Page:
He was bound to say it. Australia’s nuclear-powered submarines wouldn’t be welcome visitors on this side of the Tasman, and AUKUS would not change New Zealand’s long-held nuclear free policy. But Chris Hipkins was addressing a non-existent problem. On the one hand, it’s difficult to envisage a peacetime scenario in which Canberra would want to send one of those multi-billion dollar subsurface vessels, suited for missions well into East Asian waters, to a New Zealand port. And on the other hand, we have plenty of time to ponder the hypothetical chances of that request coming from Canberra. Assuming no big delays (a dangerous thing to do) Australia will be waiting about a decade for the delivery of its first Virginia class submarines from the US (and then another decade before Australia builds any of the new generation submarines, the AUKUS SSNs, which will also be procured by the Royal Navy).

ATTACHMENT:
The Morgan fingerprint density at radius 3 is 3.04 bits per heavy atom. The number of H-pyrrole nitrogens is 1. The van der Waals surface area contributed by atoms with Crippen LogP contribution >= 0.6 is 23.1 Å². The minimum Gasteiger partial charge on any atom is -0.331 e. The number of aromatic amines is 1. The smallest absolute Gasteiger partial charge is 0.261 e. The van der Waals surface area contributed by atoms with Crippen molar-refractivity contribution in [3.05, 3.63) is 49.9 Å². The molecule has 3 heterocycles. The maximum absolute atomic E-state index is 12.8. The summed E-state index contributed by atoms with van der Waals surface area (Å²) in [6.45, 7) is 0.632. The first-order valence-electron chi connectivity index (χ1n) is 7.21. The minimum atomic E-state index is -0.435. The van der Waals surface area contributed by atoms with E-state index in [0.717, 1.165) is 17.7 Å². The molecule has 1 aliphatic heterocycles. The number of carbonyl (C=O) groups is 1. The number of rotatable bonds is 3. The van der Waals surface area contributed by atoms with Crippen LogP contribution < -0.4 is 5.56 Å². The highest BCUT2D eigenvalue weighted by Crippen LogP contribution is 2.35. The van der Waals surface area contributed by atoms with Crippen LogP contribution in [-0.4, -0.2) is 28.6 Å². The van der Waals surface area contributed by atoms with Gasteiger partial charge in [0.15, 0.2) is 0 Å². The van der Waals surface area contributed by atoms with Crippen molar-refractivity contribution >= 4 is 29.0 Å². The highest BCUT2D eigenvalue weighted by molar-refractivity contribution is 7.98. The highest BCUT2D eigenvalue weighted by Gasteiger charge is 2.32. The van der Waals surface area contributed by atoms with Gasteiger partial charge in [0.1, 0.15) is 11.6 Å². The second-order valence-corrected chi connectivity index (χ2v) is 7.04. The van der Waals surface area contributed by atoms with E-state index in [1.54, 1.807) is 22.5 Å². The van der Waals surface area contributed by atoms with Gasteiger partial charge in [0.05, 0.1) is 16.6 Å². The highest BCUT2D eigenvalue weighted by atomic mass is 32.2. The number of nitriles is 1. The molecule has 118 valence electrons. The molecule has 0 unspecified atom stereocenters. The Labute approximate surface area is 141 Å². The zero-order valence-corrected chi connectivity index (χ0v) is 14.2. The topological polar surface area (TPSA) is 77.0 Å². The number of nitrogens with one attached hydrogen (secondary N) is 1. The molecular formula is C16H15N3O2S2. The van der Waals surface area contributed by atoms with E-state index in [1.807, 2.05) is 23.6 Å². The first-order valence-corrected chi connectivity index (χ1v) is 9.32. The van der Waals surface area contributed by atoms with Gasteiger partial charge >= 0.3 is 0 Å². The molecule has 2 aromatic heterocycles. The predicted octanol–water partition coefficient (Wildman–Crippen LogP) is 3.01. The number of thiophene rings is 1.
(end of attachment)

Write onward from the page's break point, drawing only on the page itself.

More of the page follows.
But that complex and expensive multi-stage deal brings a different nuclear-related challenge that touches on New Zealand’s pro-disarmament view of the world. The reactors in the Virginia class (as in some other US vessels) rely on weapons-grade highly enriched uranium. Selling vessels with this propulsion system may not be a technical violation of the respective safeguards agreements that nuclear weapon possessing America and its non-nuclear armed ally Australia have with the International Atomic Energy Agency. But it is definitely a blow for the spirit of the nuclear non-proliferation regime which New Zealand strongly supports, and will leave the IAEA with an extra verification challenge it scarcely needs.